Mara Elephant Project team noted an immobility alert signal from her collar and got concerned and on responding, they found her lying on her right lateral side with signs of posterior paralysis. There was a fresh bleeding wound on her spine at the withers. From their records, she had been lying there for at least 24hours immobile. They called the veterinary unit for assessment.

Elephant found recumbent on her right lateral side

General observation and case management.

She was in a fair body condition with a fresh injury which was bleeding on her spine close to the withers. This injury could have been caused by spearing.An attempt to make her rise up was fruitless as her rear limbs appeared not functional. The fresh injury appeared to have damaged the spinal cord and by extension nerve supply to the posterior part of her body.

Fresh injury which was bleeding close to her spine  The spear wound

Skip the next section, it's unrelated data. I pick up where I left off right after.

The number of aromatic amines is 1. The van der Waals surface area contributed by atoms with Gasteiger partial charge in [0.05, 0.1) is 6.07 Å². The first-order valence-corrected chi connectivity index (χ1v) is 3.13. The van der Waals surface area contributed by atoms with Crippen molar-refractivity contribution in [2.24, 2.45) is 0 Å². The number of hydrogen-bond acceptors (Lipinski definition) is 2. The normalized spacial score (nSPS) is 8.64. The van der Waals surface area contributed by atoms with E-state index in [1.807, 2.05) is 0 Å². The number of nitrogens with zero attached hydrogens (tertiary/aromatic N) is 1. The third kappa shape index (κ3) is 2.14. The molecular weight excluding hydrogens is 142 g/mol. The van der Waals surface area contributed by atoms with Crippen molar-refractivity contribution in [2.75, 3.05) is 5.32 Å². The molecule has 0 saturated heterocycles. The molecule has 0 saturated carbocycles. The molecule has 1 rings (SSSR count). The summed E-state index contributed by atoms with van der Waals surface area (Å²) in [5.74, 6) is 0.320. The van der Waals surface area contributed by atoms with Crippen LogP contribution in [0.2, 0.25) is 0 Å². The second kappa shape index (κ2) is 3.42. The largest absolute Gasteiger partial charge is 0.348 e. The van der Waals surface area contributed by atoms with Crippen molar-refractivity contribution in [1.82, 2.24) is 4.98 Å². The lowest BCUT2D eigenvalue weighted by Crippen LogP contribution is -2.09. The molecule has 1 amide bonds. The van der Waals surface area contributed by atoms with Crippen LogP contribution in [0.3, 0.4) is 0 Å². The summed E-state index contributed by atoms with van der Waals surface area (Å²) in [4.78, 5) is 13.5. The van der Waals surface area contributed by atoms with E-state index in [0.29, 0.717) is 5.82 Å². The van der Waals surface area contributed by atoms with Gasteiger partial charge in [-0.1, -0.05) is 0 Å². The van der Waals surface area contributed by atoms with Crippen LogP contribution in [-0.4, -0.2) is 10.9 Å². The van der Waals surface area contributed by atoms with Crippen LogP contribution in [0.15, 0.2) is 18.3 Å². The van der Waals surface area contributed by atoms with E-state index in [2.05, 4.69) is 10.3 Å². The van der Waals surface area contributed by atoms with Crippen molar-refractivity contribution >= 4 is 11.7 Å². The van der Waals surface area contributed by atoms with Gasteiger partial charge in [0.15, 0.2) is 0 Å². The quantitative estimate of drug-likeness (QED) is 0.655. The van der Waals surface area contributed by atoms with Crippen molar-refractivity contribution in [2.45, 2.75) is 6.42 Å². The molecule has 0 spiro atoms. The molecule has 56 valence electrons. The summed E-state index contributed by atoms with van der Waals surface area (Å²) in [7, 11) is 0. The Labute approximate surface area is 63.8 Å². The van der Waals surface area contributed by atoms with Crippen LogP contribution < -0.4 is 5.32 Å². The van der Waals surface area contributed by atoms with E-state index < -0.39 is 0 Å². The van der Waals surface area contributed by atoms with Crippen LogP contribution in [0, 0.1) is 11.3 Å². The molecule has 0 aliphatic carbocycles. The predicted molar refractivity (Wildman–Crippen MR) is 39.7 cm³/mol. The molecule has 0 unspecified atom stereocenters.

Her rear limbs did not seem to respond

With this complication, prognosis was considered grave and to stop her from further suffering, she was humanely euthanized. Her tusks were handed over to KWS security team for recording and safe custody.

 

7. ZEBRA WITH A SNARE

Date: 15th October 2017

Species: Common zebra

Age: Adult

Sex: Male

Location: Olarro Conservancy

History

This male zebra was seen by management of Olarro conservancy dragging a wire from his left front limb. They called the veterinary unit to help de-snare him.

General observation.

This zebra was found deep in a thicket grazing with a few other zebras. He was dragging a plain wire snare on his front left limb. He appeared nervous on approach.

Immobilization, examination and treatment.

He was pushed from the thicket to an open place by rangers on foot. Restraint was achieved chemically by use of a combination of 5mgs etorphine hydrochloride and 50mgs azaperone delivered through a 1.5mldaninject dart from a vehicle.He was recumbent in seven minutes upon where examination and treatment was conducted. He had a plain wire round his fetlock joint of front left limb. This snare had caused some wounds through abrasion. It appeared to have been in place for approximately one week.

Zebra darted to remove snare